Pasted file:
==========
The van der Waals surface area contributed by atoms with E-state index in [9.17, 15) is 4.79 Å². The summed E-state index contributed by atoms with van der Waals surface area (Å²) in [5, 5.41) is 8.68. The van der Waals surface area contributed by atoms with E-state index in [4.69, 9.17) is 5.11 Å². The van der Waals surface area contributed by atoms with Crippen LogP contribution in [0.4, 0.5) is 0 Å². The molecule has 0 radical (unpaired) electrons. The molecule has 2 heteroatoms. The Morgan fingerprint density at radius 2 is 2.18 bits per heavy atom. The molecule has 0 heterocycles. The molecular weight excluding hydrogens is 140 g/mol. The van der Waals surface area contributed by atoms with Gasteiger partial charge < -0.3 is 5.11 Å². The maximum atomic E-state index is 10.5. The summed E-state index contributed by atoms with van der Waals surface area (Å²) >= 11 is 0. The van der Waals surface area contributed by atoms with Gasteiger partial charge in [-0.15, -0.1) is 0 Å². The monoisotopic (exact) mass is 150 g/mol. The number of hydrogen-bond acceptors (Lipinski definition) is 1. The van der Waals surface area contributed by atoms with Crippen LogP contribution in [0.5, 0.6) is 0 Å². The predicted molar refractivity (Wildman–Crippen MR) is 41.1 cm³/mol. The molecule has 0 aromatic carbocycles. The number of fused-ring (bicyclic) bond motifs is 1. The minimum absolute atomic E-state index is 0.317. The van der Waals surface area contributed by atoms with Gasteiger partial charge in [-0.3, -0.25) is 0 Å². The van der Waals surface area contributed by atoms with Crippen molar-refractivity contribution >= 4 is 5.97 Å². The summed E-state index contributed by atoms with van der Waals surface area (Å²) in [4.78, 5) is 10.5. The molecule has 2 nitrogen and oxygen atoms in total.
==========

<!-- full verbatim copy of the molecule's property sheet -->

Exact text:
The van der Waals surface area contributed by atoms with E-state index in [9.17, 15) is 4.79 Å². The summed E-state index contributed by atoms with van der Waals surface area (Å²) in [5, 5.41) is 8.68. The van der Waals surface area contributed by atoms with E-state index in [4.69, 9.17) is 5.11 Å². The van der Waals surface area contributed by atoms with Crippen LogP contribution in [0.4, 0.5) is 0 Å². The molecule has 0 radical (unpaired) electrons. The molecule has 2 heteroatoms. The Morgan fingerprint density at radius 2 is 2.18 bits per heavy atom. The molecule has 0 heterocycles. The molecular weight excluding hydrogens is 140 g/mol. The van der Waals surface area contributed by atoms with Gasteiger partial charge < -0.3 is 5.11 Å². The maximum atomic E-state index is 10.5. The summed E-state index contributed by atoms with van der Waals surface area (Å²) >= 11 is 0. The van der Waals surface area contributed by atoms with Gasteiger partial charge in [-0.15, -0.1) is 0 Å². The monoisotopic (exact) mass is 150 g/mol. The number of hydrogen-bond acceptors (Lipinski definition) is 1. The van der Waals surface area contributed by atoms with Crippen LogP contribution in [0.5, 0.6) is 0 Å². The predicted molar refractivity (Wildman–Crippen MR) is 41.1 cm³/mol. The molecule has 0 aromatic carbocycles. The number of fused-ring (bicyclic) bond motifs is 1. The minimum absolute atomic E-state index is 0.317. The van der Waals surface area contributed by atoms with Gasteiger partial charge in [-0.3, -0.25) is 0 Å². The van der Waals surface area contributed by atoms with Crippen molar-refractivity contribution >= 4 is 5.97 Å². The summed E-state index contributed by atoms with van der Waals surface area (Å²) in [4.78, 5) is 10.5. The molecule has 2 nitrogen and oxygen atoms in total.